The company's chief executive,
"We can't go out and just invest that kind of money," Stephenson said, "not knowing under what rules that investment will be governed."
An AT&T spokeswoman declined to elaborate on Stephenson's comments, not that any clarification was needed.
The telecom giant is basically saying that it doesn't have to eat any broccoli if it doesn't want to.
This is a marked difference from the more mature AT&T we saw in April, when the company announced a "major initiative" to expand super-speed Internet access to 100 cities, including Los Angeles and San Diego.
A spokeswoman said at the time that AT&T was committed to "delivering advanced services that offer consumers and small businesses the ability to do more" and "help communities create a new wave of innovation."
Now Stephenson is saying that "we have to pause, and we have to just put a stop on those kind of investments."
His childish behavior followed AT&T's warning last week that any attempt to treat broadband network providers like public utilities — as Obama is seeking to do — would be tantamount to "government control of the Internet."
As I wrote then, it wouldn't. It simply would be an attempt to redefine 20th century telecom regulations for 21st century technology.
The only thing the president is proposing is a handful of rules to ensure a fair and competitive broadband marketplace, with the Federal Communications Commission serving as referee — as it's done for decades with phone service.
The FCC was so taken aback by AT&T's tantrum that it sent the company a request for more information. Specifically, to how many households does it now plan to offer broadband service?
This was exactly the right question because AT&T has yet to reveal how much it plans to spend, or where it plans to spend it, in expanding its network.
The company only has announced "candidate cities and municipalities" for its faster Internet service, and has said it will "work with local leaders in these markets to discuss ways to bring the service to their communities."
Basically, AT&T is fishing for tax breaks and other taxpayer-funded incentives to save itself some cash as it pursues its normal course of business, which is to increase its reach and market share.
"AT&T has a track record of using its predetermined investment plans as a carrot or a stick for regulators," said S. Derek Turner, research director for the digital rights advocacy group Free Press. "The truth is that AT&T's fiber investments were more of a branding exercise than a substantial investment in deployment."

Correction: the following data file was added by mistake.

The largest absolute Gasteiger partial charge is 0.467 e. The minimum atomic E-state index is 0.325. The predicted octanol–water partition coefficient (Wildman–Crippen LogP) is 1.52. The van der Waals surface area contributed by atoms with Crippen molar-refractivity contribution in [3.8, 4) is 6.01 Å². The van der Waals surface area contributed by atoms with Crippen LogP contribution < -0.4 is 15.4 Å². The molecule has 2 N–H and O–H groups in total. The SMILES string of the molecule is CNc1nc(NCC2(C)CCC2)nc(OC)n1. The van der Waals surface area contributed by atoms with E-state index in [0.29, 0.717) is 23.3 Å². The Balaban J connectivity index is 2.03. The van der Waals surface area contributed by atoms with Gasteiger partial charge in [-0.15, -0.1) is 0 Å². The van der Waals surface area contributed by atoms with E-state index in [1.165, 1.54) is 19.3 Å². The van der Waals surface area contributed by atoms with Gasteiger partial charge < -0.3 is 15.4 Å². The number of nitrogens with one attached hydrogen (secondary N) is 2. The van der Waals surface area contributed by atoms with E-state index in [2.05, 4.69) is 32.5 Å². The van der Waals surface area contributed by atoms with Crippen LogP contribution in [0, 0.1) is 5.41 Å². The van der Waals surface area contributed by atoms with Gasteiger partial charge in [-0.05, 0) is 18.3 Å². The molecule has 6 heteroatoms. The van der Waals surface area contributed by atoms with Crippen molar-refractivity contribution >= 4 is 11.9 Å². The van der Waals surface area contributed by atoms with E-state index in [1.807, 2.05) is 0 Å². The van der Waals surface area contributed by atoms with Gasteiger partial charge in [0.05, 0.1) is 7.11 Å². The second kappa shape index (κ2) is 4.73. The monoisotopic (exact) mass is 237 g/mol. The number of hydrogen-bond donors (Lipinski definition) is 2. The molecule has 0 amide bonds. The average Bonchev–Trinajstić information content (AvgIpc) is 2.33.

And even if AT&T does proceed with spreading broadband joy across the country, its so-called GigaPower service won't come cheap for users.
The service, which already is up and running in AT&T's home state of Texas, boasts download speeds of "up to 1 gigabit per second." That's fast enough, the company says, to download 25 songs in a second or a high-definition movie in less than 36 seconds.
However, that assumes your computer and other electronic gear can handle such a fire hose of data. Many wireless routers, for example, won't be able to pass along faster speeds for household Wi-Fi connections. Equipment upgrades may be necessary.
Then there's the price. Full-speed GigaPower is available in Dallas for $120 a month, or $1,440 a year.
Compare that with South Korea, where the same broadband speed is available for about half what AT&T is charging and plans already are being made for Internet access 10 times faster than AT&T's top speed.
Verizon Communications, for its part, seems content to sit back and see how AT&T's GigaPower is received.
Jarryd Gonzales, a company spokesman, said Verizon's FiOS broadband network already has proved itself capable in tests of handling download speeds that top AT&T's 1 gigabit per second.
"Once the customer demand for 1-gig or higher speeds approaches, we will act accordingly," he said.
In other words, if AT&T gets away with charging $120 or more each month for super-fast Internet, Verizon likely will give it a go as well.
The behavior of these telecom heavyweights makes the case for greater oversight more eloquently than the president was able to do.
There's a reason Americans pay more for broadband than most other developed countries but receive slower speeds. It's because our marketplace lacks true competition and innovation.
Instead we have AT&T running to its bedroom and slamming the door behind it, while Verizon sucks its thumb and waits to see if its sibling gets spanked.
It would be funny if it weren't so pathetic.